Sending a complaint to a company and hearing nothing in return is infuriating. Just ask Nanni, the first recorded complaining customer in history.

This poor resident of ancient Mesopotamia received a sub-par bunch of copper ingots from a guy named Ea-nasir and let his dissatisfaction be known by taking the time to chisel a complaint in stone and sending it to the measly merchant. Unfortunately the poor bloke is still waiting for a reply 3766 years later! And he’s not alone either; according to the Huffington Post over half of online customer service requests on social media go unacknowledged.

So unless you want to wait for as long as Nanni the Mistreated Mesopotamian for your carefully worded complaint to be actioned, learn how to write a complaint that’s actually going to get their attention.

Tip #1: Keep it public.

If you’re a business, your reputation is your lifeblood. If someone is trashing your reputation publically then you have to nip it in the bud as soon as possible. As a customer, if you want to not only be seen, but be responded to, then you need to make sure your complaint is posted in a public forum. Google, Yelp, Facebook, Twitter… the modus operandi doesn’t really matter. Just get that message in front of as many eyes as possible and you’ll be amazed at how quickly you’re responded to.

Tip #2: Spread the rot.

Customer service agents are trained to stop the rot of customer complaints. One bad customer review has the potential to turn off huge amounts of potential customers from using a business. The longer your complaint is posted and not actioned the more people are going to see it. Businesses do not want that – so how much more so if you throw in a little hint that without the proper attention, you’ll be warning all of your family and friends to stay clear. But keep it classy – make it sound like it’s your responsibility as a good citizen to steer other potential victims away from this dastardly business.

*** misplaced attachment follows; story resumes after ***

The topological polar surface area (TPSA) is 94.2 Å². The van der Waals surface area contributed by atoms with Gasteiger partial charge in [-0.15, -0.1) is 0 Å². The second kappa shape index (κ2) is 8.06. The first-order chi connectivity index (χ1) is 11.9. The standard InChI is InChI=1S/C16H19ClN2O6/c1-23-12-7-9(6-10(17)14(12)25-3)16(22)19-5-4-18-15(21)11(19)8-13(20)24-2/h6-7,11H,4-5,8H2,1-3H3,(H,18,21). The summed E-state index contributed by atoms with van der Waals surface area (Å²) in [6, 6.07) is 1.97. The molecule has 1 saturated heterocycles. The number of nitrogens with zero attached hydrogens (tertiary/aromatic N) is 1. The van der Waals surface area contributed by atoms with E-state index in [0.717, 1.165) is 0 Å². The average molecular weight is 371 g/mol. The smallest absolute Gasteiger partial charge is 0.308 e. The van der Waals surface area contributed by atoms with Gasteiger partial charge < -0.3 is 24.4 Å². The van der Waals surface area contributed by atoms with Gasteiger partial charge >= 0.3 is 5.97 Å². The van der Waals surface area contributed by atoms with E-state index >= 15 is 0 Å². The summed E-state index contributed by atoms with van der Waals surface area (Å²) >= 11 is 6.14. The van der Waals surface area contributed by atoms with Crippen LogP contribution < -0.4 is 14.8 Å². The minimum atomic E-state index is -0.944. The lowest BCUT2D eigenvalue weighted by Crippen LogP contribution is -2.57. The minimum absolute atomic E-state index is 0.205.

Tip #3: Be disappointed not angry.

When it comes to customer service, disappointed customers attract far more sympathy than angry ones. An angry customer is unlikely to be given respect – but for a disappointed customer, well, they know that they can be ‘saved’ from the depths of your despair and reborn as a happy, repeat customer. Make sure your complaint online shows how much you want to be happy with the business, but how unfortunate your experience has been. They’ll pounce on the opportunity to save face with you and ignore Mr Pardon-My-French over there.

Tip #4: Declare your intentions of leaving.

Ah – the ol’ storm out. If you’re a customer already – even a disgruntled one – you’re far more cost-effective to keep than a new customer is to obtain. So use this to your advantage. Explain how you just have to sort this problem out and if it’s not taken care of, you’ll be forced to move companies. This makes you look like you’re willing to be helped but at the same time not someone to be played or trifled with. It’s a tad passive aggressive maybe, but very effective.

So next time you’re looking to angrily type out an abusive comment on a company’s Facebook page, pause and remember Nanni and his terribly constructed tablet of complaint. Play it smart and get the response you’re looking for.